Lighthouses are a part of our heritage that is nearly always in attractive locations, but not always easy to photograph. What will first strike you when you start to look at photographing lighthouses is the variation that exists, from small to large, from tall to short, and from stood in the sea to being some way from the sea.
Nearly all the land based lighthouses and some of the lighthouses that stand in the sea, can be viewed and therefore photographed. Many can be seen from the extensive number of coastal walks that we have as well as cliff top walks, beaches and other places nearby. In many cases they can also be photographed from boat trips. Quite a few are also open to the public, many of these are lighthouses with tall towers, allowing you, in these cases, to not just get you to the outside, but to go up the tower allowing you to see the works and to also get an aerial view of the surrounding countryside.
Some are in locations where you can get a higher viewpoint, so can take an aerial like photograph without leaving the ground. South Stack Lighthouse on Anglesey is good example, but there are many more.
You will find there are works of art, like the rusting Iron Whiteford Lighthouse in Glamorgan, idyllic dream images like Llanddwyn Island Lighthouse, Anglesey, magical contraptions like the Longstone Lighthouse on the Farne Islands and alien like craft like Blacknore Point Lighthouse in Somerset, the space rocket at St Catherine's Oratory on the Isle of Wight, in addition to the variety of land sea based tower lighthouses. All of these are in England and Wales. Scotland also has many magnificent lighthouses and in some of the most stunning scenery anywhere on the planet, just looking through them all is a treat, visiting and photographing them could of course be far better.
We have included, with many, restored old photos showing how they looked in the past, and will over time add more of these. Offering you the scope of a then and now photo opportunity as well. If you are good at creative editing, the challenge of creating a photograph taken now of how it would have looked had you jumped in your time machine and popped back to take it, how about the Mumbles Lighthouse, Glamorgan, without the fort and two fires one burning above another or St Catherine's Point Lighthouse, on the Isle of Wight with its original far taller tower.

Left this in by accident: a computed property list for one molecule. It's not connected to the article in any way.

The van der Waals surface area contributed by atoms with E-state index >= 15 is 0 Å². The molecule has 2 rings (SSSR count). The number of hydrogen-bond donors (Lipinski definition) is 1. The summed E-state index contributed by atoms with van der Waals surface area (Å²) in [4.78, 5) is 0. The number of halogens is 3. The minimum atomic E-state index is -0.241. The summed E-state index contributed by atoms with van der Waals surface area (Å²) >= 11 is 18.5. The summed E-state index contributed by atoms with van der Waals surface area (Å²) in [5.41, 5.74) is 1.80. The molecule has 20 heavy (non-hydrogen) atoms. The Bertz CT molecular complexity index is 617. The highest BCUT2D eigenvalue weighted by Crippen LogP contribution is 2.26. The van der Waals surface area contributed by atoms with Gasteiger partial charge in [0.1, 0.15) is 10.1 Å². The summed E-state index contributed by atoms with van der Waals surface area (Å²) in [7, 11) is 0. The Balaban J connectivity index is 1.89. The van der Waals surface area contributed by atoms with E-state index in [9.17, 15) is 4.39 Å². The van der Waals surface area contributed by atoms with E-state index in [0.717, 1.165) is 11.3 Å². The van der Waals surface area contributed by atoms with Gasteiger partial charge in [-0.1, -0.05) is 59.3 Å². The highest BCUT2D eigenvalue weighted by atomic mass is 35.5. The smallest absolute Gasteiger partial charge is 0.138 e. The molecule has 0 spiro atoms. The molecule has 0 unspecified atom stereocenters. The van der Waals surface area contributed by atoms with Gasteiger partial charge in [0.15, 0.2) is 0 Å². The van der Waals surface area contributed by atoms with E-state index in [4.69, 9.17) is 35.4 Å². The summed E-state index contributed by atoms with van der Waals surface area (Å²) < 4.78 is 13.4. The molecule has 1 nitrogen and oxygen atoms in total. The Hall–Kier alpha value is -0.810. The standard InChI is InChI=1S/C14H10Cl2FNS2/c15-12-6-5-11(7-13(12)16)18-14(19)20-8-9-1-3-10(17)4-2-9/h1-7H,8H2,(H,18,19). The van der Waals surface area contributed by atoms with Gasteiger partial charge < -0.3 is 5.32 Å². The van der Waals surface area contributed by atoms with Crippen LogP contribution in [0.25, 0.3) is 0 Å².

Its my view that lighthouses will not generally be with us much longer, see What are Lighthouse For, and that you may not have the chance to photograph some of them in a few years, simply because they may not exist any more. This is particularly the case of some of the smaller older metallic lighthouses, there were many more of these and many have now gone.
Identifying a lighthouse to photograph
Within the Lighthouses Section we are producing location guides for all the lighthouses we can find, we have already found and detailed several hundred. We also have interactive maps that allow you to find a lighthouse by location, and both feature lists containing all the lighthouses we have written up or plan to, and a secondary listing for those that are not on the maps and have not written up yet. The bar at the top of this and all pages in the lighthouse section allows you to access a lot of this very fast. The Lighthouses topic index provides the most complete listing of all resources and includes all articles as well as the location guides.
With the interactive maps, you will find the lighthouses that are open are shown with a red square, while others are shown with a yellow square. Placing your mouse over the square tells you what the lighthouse is called and clicking will take you to the location guide. The feature lists also have lighthouses that are open clearly identified.
Planning your trip